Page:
South Africa can only benefit from greater political and currency stability, says BMW purchasing and supplier network board member Dr Klaus Draeger.
He says the German vehicle manufacturer has noted, with some concern, the strong depreciation of the rand, as well as the “not so strong” political situation.
“What we need to see, what we wish, is to get back some stability. If we have a stable political situation, the rand will stabilise. This will help us, and it will help the local economy and the local suppliers as well.”
Draeger is also concerned about the possibility of a labour disruption in the South African automotive industry later this year, should wage talks culminate in a prolonged strike, as was the case in 2013.
Draeger is familiar with South Africa’s automotive industry. He spent four years at BMW South Africa (SA) as head of technical purchasing, from 1996 to 1999.
BMW announced last year that it will invest R6-billion at BMW SA’s Rosslyn plant to produce the next-generation X3 sports-activity vehicle (SAV) for the local and export markets.
BMW’s Spartanburg plant, in the US, also produces the X3.
Rosslyn will continue production of the current 3 Series through its life cycle, with the first production changes at the plant scheduled for this year.
The 47-year-old plant has assembled four generations of 3 Series sedans since 1994, with the sixth-generation model currently in production outside Pretoria.
“With the new X3 we have given South Africa a lot of credit and we need stable production conditions for the vehicle,” emphasises Draeger.
Considering that a vehicle’s life cycle includes three years of research, and around seven to eight years on the showroom floor, it means that each model requires a stable period of around ten years, he adds.
It also means that South Africa has been given ten years’ credit, says Draeger.
Should this period lack stability, any decision to continue model production will, naturally, be “critically reviewed”.
A ten-year horizon also means that BMW SA will benefit from certainty around the extension of government’s Automotive Production and Development Programme, which is scheduled to end in 2020. This is already a work in progress at the Department of Trade and Industry.
BMW sales and marketing board member Dr Ian Robertson – a former MD at BMW SA – concurs that South Africa currently faces “a lot of headwinds, both politically and economically”.
“There are some things to sort out. The rand and its volatility is nothing new. Rand volatility is part of emerging economy status, but I think some of the political issues really do need resolution.”
Robertson does not want to expand on what these political issues may be, noting only that some “political uncertainty” has been created. However, echoing Draeger, he reiterates that he remains “passionate about South Africa”.
Robertson applauds the reappointment of Pravin Gordhan as Finance Minister as the right step in terms of prudent financial management for South Africa.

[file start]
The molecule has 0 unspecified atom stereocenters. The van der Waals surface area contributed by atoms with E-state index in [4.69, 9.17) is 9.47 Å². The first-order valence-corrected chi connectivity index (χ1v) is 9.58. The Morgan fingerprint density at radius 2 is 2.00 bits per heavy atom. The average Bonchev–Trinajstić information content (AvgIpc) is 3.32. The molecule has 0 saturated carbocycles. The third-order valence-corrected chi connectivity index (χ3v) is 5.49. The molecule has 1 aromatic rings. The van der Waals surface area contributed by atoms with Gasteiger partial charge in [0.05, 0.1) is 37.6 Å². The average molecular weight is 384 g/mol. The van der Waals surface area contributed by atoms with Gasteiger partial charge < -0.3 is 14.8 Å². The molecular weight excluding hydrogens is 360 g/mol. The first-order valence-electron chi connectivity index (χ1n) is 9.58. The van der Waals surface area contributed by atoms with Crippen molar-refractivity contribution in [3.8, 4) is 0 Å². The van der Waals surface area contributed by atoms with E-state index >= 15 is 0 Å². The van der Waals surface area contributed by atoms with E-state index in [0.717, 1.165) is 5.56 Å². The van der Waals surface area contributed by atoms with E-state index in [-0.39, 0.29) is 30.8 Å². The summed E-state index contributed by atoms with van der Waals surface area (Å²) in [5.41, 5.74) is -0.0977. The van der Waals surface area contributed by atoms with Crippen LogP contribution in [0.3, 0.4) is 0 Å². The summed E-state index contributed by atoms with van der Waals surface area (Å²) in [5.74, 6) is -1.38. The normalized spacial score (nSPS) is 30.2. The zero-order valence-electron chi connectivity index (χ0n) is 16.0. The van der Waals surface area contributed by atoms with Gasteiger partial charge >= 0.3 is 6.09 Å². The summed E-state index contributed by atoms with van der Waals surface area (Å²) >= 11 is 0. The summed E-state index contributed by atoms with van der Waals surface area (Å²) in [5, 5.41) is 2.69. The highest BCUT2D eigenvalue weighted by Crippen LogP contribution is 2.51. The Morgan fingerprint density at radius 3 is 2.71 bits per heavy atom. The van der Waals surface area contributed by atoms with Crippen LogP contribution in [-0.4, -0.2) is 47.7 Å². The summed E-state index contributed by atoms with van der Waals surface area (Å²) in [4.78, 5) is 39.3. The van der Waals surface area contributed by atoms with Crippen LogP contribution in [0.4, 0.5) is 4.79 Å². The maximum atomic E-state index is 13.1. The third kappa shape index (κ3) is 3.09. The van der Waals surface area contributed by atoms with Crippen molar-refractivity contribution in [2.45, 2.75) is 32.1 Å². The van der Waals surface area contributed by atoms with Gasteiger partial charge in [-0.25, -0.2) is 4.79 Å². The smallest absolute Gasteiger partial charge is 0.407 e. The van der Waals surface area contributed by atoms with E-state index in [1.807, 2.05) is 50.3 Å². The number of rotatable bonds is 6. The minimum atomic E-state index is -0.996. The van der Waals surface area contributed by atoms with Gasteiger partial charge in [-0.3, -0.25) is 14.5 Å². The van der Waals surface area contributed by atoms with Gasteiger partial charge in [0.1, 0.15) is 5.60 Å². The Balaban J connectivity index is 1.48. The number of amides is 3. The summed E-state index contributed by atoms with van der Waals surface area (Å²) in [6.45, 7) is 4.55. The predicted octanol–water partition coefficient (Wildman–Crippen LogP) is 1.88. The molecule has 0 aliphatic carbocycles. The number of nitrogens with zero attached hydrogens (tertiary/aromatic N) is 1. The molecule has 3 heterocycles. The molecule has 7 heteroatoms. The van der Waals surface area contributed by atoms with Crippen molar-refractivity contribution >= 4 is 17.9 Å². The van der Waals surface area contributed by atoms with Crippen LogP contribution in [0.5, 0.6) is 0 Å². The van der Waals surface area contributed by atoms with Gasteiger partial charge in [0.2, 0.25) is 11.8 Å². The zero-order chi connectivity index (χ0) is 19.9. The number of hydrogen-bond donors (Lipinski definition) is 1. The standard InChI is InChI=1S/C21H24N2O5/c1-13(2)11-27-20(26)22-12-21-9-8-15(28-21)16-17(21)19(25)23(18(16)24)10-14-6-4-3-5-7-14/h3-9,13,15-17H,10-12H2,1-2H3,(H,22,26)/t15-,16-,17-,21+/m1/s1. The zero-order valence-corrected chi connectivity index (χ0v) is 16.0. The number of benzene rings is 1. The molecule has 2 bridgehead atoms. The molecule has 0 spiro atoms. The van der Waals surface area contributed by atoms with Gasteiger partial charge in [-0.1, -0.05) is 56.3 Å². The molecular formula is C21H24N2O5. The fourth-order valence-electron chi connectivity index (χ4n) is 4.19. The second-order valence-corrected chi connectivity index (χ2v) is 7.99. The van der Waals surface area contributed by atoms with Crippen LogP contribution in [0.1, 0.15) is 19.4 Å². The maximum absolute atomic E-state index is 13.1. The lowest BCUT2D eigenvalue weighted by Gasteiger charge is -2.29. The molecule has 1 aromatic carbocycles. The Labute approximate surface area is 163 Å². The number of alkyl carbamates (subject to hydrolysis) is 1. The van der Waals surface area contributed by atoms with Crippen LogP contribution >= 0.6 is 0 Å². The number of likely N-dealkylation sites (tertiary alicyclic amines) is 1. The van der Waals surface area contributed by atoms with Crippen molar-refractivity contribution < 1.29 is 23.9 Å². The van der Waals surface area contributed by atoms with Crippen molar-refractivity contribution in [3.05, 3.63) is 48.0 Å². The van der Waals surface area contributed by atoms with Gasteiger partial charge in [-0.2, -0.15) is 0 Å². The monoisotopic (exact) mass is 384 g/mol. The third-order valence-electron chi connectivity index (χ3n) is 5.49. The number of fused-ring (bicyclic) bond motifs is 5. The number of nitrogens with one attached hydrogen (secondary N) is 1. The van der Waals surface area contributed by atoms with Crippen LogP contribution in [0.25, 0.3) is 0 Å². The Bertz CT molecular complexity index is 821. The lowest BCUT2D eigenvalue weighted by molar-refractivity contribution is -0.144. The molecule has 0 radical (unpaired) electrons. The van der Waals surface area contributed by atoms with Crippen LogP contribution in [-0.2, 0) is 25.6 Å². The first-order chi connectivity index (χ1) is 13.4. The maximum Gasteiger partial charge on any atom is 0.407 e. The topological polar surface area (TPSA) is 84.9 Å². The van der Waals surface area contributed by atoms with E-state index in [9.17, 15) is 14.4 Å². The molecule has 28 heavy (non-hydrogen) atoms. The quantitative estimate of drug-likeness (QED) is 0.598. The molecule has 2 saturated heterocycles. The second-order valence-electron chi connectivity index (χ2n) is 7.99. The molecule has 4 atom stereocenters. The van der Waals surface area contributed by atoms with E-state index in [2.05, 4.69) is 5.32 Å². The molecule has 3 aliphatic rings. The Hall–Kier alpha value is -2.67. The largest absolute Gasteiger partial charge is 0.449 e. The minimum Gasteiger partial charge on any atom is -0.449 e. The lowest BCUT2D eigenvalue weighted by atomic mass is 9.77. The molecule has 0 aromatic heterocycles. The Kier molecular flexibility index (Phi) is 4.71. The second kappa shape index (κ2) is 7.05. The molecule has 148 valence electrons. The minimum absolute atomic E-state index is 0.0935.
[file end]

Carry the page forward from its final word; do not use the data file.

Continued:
South Africa in December saw the rand plummet to new lows when President Jacob Zuma fired then Finance Minister Nhlanhla Nene, replaced him with Des van Rooyen, only to appoint former Finance Minister Gordhan a few days later, following national and global concern regarding the appointment of Van Rooyen.
“We continue with our investment [in South Africa],” says Robertson.
The programme to build the X3 in South Africa is “a strong commitment”, he adds. “The SAV segment is growing all around the world.”
However, he warns, this investment also brings “expectations”.
He notes that his discussions with the National Union of Metalworkers of South Africa as MD – he left South Africa in 2005 – focused on the fact that BMW SA was now playing “in the international league”, and neither the plant nor Numsa could continue to “do as it had always done”.
“The last time there was a strike in South Africa we moved a lot of production from the plant and we did not bring it back,” says Robertson.
“You can’t just say that you will catch it back. It does not work like that.
“You also cannot say never strike, but there are risks to that type of approach, in particular on plants that are heavily export-orientated. Customers do not really mind where their cars are made, they want what they want.
“These relationships need continuous nurturing.”
In 2014, BMW 3 Series sedan production volume at Rosslyn reached 68 721 units, with exports at 61 735 units.
Robertson says the decision to replace the 3 Series with the X3 at the Rosslyn plant comes on the back of a drive to broaden BMW’s production facilities for the X3.
“We looked at what was available around the world and South Africa fitted the bill. Around 80% of production will be exported.”
Robertson says the global SAV market is “very strong”.
He does not foresee any difficulty as Rosslyn moves from sedan assembly to SAV production, as the X3 is built on the same architecture as the 3 Series, with a number of shared components.
Robertson says SAV sales within the BMW group have grown to around 700 000 units, or 30% of the manufacturer’s build.
“Every market is growing on SAV. In the US, 40% of our mix is SAVs, with the SAV market at 55% – 55% of all cars sold in US is SAV. We are lagging, which tells you we need more capacity.”
* Engineering News spoke to Draeger and Robertson at the Geneva Motor Show.